Let’s talk it out

“I didn’t like what she wrote last week,” said vice president of student affairs Dr. Stacey Duhon after commanding that I leave a cabinet meeting called by Student Government Association president Steven Jackson.

Dr. Duhon told me that no one wanted to talk to me and that the Gramblinite wasn’t invited to the meeting.
She dismissed me prior to president Horace Judson’s arrival. He was down the hall.

Steven Jackson and I attempted to negotiate permission for me to remain in the meeting room– to no avail. After Gramblinite access was denied, Steven Jackson left the meeting. He stated that if all of his people couldn’t be made privy to the information, he wouldn’t meet.

Outside of Long Jones Hall, I told Dr. Duhon and Dr. Judson that I wasn’t there to stir up anything. I sought to alleviate some of the confusion between authoritative figures and the unofficial street committee on campus.
I told them that I wanted to bring about clarification of the issues.

At last week’s meeting with Dr. Duhon, Steven Jackson informed her that henceforth an embedded reporter would accompany student representatives to ensure that the student body was informed about the decision making process.

No objections were raised then, so being ordered to leave this week was unsettling.

As a journalist, I don’t strive for perpetually palatable writing devoid of truth. If some readers don’t appreciate that, so be it.

President Judson explained that some meetings are closed and others aren’t. He reserved closed meeting status to talk about personnel issues.

While it is understandable that university representatives will have some private meetings, it is incomprehensible to be banned by someone who didn’t call the meeting.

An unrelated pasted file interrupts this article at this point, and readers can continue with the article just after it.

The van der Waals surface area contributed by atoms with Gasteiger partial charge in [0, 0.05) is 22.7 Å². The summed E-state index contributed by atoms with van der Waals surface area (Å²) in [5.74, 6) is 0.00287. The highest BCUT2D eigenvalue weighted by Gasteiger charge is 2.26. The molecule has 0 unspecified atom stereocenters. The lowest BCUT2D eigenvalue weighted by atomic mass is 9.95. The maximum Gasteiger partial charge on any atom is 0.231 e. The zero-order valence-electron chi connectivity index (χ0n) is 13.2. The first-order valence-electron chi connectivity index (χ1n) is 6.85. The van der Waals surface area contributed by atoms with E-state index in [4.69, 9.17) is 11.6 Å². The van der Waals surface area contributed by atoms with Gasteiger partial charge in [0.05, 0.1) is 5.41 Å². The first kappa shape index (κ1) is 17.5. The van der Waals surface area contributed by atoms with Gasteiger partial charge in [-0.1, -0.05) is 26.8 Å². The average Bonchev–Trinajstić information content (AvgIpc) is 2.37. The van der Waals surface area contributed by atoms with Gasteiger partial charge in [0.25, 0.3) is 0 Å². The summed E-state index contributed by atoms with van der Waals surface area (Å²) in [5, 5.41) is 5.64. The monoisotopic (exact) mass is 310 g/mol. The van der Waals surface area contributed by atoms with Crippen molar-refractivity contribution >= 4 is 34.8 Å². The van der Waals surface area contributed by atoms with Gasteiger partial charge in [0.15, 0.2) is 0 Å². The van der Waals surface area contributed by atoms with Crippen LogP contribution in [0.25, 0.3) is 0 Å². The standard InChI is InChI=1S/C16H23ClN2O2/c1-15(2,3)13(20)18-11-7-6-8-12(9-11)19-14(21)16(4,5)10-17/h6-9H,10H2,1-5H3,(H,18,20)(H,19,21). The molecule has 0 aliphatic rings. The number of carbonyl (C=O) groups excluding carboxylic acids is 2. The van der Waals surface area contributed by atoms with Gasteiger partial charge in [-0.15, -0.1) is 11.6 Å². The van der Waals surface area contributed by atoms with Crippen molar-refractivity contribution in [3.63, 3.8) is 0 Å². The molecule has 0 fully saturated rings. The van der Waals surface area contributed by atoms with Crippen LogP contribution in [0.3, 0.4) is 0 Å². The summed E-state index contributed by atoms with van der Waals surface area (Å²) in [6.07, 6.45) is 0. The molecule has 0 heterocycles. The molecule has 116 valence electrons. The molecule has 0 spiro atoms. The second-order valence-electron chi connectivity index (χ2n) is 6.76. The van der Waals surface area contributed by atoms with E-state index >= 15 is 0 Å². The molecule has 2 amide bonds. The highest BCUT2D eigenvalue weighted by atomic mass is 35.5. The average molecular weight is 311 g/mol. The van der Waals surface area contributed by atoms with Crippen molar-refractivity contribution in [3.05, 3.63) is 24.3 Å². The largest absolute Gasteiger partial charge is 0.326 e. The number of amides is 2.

According to the Louisiana Open Meetings law, the deliberations of public officials should be conducted publicly to maintain a democratic society. Aren’t universities a facet of society, one that strives for the same liberties as other American institutions?

Somewhere along our journey as Gramblinites, some people developed an aversion to campus media. Attempts to shut down individuals or campus entities looks questionable. Questionable behaviors breed contempt and confusion.

I doubt that Steven Jackson would invite the media to a discussion of personnel issues, such as professional competence, possible litigation, an investigation of suspected misconduct, or other illegal subject matter.

I doubt that he would risk his status as a much needed campus leader to orchestrate a prohibited discussion of public information.

“Use every available resource and every opportunity to apply yourself and your talents to the task at hand,” Judson wrote in last week’s Gramblinite.
I don’t want to doubt that.

Imani Jackson is a junior mass communication major from Jacksonville, Fla.